Business-sapping restrictions designed to contain spiralling COVID-19 infections slammed the brakes on the engine of the United States economy in December, as consumers kept their wallets snapped shut and hunkered down at home.
Consumer spending, which drives roughly two-thirds of US economic growth, fell by $27.9bn or 0.2 percent in December, marking the second straight month of decline, the US Department of Commerce said on Friday.
In November, consumer spending fell 0.7 percent.
Friday’s data adds to a growing list of indicators that show the US economic recovery slowed considerably in December as the pandemic threw up fresh challenges to shopping, going to restaurants and travelling – all industries hit especially hard by COVID-19.
US gross domestic product (GDP) – which measures the total output of goods and services in the economy – grew a weaker-than-expected 4 percent on an annualised basis in the final three months of 2020, the Commerce Department said on Thursday.
For the year, the US economy contracted 3.5 percent in 2020 – the worst decline in GDP since 1946.
The economy lost 140,000 jobs in December, bringing seven straight months of jobs creation to a halt. Layoffs remain widespread, with some 847,000 Americans filing for unemployment benefits with states last week.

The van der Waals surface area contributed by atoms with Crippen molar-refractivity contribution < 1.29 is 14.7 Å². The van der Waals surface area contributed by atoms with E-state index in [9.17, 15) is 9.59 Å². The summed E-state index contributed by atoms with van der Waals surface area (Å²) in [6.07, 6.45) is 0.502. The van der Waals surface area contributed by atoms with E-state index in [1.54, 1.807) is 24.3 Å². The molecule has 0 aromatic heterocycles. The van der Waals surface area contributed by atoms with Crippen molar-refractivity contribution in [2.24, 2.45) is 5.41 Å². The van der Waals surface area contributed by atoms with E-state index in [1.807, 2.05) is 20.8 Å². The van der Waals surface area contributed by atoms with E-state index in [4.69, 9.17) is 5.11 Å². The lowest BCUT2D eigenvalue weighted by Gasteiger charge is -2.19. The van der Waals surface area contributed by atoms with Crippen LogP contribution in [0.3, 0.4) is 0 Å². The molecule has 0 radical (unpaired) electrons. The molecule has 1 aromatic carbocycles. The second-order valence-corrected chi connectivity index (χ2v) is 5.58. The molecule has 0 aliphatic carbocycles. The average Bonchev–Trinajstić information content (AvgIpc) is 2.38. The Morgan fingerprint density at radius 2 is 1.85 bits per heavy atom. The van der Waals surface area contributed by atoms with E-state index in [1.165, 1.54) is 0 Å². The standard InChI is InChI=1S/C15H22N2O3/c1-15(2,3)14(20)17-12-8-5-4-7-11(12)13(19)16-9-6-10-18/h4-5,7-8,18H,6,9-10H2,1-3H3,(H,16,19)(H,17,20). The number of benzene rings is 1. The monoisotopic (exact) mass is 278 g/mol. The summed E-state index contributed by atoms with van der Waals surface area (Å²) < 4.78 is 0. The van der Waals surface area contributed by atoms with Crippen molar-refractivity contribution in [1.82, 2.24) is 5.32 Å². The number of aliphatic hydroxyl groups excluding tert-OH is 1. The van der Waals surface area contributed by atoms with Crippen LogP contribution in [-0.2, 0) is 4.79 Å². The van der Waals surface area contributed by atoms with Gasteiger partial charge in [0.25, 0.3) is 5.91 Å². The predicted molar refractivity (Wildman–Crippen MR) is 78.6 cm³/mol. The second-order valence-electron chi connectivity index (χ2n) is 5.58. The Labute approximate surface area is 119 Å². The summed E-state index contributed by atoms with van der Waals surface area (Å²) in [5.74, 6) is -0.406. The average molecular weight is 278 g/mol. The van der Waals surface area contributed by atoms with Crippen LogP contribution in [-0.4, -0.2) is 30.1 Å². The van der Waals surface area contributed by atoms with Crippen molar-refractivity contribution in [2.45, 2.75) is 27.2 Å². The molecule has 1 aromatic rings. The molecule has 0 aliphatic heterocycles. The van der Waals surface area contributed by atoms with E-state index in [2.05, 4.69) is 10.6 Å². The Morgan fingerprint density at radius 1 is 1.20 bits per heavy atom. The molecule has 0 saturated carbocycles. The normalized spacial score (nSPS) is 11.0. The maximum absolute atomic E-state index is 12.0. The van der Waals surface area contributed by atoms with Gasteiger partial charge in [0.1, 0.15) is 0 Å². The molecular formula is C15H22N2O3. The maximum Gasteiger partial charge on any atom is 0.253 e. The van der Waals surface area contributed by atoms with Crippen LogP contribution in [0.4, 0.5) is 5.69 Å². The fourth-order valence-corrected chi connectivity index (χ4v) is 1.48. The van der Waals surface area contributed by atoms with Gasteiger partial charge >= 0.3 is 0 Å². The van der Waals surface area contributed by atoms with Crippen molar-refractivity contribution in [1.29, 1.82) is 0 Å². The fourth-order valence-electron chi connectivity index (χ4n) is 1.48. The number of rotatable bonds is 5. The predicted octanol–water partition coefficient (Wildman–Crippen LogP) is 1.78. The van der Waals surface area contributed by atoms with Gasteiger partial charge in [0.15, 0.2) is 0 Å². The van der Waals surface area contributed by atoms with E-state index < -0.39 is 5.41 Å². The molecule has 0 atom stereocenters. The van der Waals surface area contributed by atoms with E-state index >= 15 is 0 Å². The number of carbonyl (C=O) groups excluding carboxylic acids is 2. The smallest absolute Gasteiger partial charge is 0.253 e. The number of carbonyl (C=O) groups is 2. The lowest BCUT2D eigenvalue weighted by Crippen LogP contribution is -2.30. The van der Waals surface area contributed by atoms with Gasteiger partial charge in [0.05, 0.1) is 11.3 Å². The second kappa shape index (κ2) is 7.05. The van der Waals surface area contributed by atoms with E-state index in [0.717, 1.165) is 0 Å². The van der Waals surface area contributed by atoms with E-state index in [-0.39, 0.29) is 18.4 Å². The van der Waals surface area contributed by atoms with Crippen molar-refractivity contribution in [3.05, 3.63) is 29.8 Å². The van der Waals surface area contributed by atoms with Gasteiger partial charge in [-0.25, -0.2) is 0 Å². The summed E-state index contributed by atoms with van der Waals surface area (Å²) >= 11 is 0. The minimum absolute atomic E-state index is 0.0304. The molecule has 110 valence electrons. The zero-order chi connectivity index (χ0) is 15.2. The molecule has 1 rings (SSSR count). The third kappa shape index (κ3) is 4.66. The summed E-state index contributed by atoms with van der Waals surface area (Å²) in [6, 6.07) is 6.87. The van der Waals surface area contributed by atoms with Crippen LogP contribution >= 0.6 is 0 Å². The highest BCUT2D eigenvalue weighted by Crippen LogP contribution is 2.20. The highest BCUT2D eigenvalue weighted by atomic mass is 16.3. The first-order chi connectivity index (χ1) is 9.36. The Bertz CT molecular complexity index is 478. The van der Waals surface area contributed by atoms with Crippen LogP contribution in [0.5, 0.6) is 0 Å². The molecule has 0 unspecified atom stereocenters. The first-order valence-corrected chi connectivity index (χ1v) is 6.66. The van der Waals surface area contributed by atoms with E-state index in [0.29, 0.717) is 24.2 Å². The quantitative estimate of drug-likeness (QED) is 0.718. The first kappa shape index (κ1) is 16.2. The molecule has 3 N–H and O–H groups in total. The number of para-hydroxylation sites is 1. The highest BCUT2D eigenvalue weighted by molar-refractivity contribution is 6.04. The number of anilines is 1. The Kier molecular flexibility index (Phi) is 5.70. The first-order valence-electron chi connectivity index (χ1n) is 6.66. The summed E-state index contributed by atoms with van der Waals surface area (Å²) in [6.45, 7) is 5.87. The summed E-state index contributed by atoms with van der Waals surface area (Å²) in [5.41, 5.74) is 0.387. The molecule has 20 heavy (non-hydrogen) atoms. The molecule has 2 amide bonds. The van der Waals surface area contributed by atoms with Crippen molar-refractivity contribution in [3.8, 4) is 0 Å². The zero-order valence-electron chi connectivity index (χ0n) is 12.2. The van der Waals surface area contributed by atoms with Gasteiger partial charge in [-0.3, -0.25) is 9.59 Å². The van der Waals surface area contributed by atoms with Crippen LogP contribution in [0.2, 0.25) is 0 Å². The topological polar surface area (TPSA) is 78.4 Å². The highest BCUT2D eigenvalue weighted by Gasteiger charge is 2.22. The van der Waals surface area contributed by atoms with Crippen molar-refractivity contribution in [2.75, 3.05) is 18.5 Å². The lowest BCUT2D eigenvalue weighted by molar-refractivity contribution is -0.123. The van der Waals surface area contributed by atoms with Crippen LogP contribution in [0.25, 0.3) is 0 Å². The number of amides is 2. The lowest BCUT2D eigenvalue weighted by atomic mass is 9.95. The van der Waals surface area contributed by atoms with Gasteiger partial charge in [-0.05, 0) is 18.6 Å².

On Wednesday, Federal Reserve Chairman Jerome Powell explicitly linked progress on coronavirus vaccination drives with returning the economy to full health.
“There’s nothing more important to the economy than people getting vaccinated,” Powell said, adding that he has received one COVID-19 jab and expects to get a second one soon.
Many economists are expecting the economy to pick up later this year in anticipation that vaccine drives and a new round of virus relief aid from Congress will speed up a return to business as usual.
US President Joe Biden has proposed his American Rescue Plan – a new, massive $1.9 trillion stimulus package to accelerate the nation’s vaccine drive, and give more financial help to struggling households, small businesses and low-income and minority communities that have borne the brunt of the pandemic’s economic fallout.
Many analysts expect horse-trading between Democrats and Republicans in Congress to chip away at that price tag, but still see a significant kick-start in the cards.
“We assume that a $1.3tn fiscal stimulus package will emerge from the announced $1.9tn ARP, providing a near-immediate $1tn lift to household disposable income – with lower- to middle-income families benefiting from a new round of checks, expanded unemployment benefits, and other measures,” Oxford Economics wrote in a note to clients.